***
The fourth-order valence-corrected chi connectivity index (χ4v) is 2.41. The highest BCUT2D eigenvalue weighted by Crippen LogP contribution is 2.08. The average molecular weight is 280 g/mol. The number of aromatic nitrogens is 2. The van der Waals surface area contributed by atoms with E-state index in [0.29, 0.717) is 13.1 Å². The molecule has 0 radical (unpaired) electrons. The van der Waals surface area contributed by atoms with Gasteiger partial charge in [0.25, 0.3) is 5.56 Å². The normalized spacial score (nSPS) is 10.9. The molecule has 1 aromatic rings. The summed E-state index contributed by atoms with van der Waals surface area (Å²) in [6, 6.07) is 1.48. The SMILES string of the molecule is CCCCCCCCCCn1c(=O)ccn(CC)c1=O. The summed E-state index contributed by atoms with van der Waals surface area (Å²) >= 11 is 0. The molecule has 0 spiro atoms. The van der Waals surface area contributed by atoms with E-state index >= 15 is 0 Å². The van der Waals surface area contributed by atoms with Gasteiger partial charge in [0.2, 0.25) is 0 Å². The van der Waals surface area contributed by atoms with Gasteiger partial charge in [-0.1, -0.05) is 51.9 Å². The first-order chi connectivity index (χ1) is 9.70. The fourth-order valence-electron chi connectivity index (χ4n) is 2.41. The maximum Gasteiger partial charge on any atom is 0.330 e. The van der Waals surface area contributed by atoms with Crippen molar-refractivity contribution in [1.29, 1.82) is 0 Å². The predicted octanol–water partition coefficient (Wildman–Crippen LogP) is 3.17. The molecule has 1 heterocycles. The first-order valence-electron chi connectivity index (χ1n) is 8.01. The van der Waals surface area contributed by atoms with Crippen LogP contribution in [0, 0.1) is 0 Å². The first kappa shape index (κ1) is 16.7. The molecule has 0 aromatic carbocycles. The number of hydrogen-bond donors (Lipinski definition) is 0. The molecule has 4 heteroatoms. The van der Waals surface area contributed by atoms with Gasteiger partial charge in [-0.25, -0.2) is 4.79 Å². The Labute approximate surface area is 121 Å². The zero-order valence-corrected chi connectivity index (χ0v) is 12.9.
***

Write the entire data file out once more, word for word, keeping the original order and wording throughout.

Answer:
The fourth-order valence-corrected chi connectivity index (χ4v) is 2.41. The highest BCUT2D eigenvalue weighted by Crippen LogP contribution is 2.08. The average molecular weight is 280 g/mol. The number of aromatic nitrogens is 2. The van der Waals surface area contributed by atoms with E-state index in [0.29, 0.717) is 13.1 Å². The molecule has 0 radical (unpaired) electrons. The van der Waals surface area contributed by atoms with Gasteiger partial charge in [0.25, 0.3) is 5.56 Å². The normalized spacial score (nSPS) is 10.9. The molecule has 1 aromatic rings. The summed E-state index contributed by atoms with van der Waals surface area (Å²) in [6, 6.07) is 1.48. The SMILES string of the molecule is CCCCCCCCCCn1c(=O)ccn(CC)c1=O. The summed E-state index contributed by atoms with van der Waals surface area (Å²) >= 11 is 0. The molecule has 0 spiro atoms. The van der Waals surface area contributed by atoms with E-state index >= 15 is 0 Å². The van der Waals surface area contributed by atoms with Gasteiger partial charge in [0.2, 0.25) is 0 Å². The van der Waals surface area contributed by atoms with Gasteiger partial charge in [-0.1, -0.05) is 51.9 Å². The first-order chi connectivity index (χ1) is 9.70. The fourth-order valence-electron chi connectivity index (χ4n) is 2.41. The maximum Gasteiger partial charge on any atom is 0.330 e. The van der Waals surface area contributed by atoms with Crippen molar-refractivity contribution in [1.29, 1.82) is 0 Å². The predicted octanol–water partition coefficient (Wildman–Crippen LogP) is 3.17. The molecule has 1 heterocycles. The first-order valence-electron chi connectivity index (χ1n) is 8.01. The van der Waals surface area contributed by atoms with Crippen LogP contribution in [0, 0.1) is 0 Å². The first kappa shape index (κ1) is 16.7. The molecule has 0 aromatic carbocycles. The number of hydrogen-bond donors (Lipinski definition) is 0. The molecule has 4 heteroatoms. The van der Waals surface area contributed by atoms with Gasteiger partial charge in [-0.25, -0.2) is 4.79 Å². The Labute approximate surface area is 121 Å². The zero-order valence-corrected chi connectivity index (χ0v) is 12.9.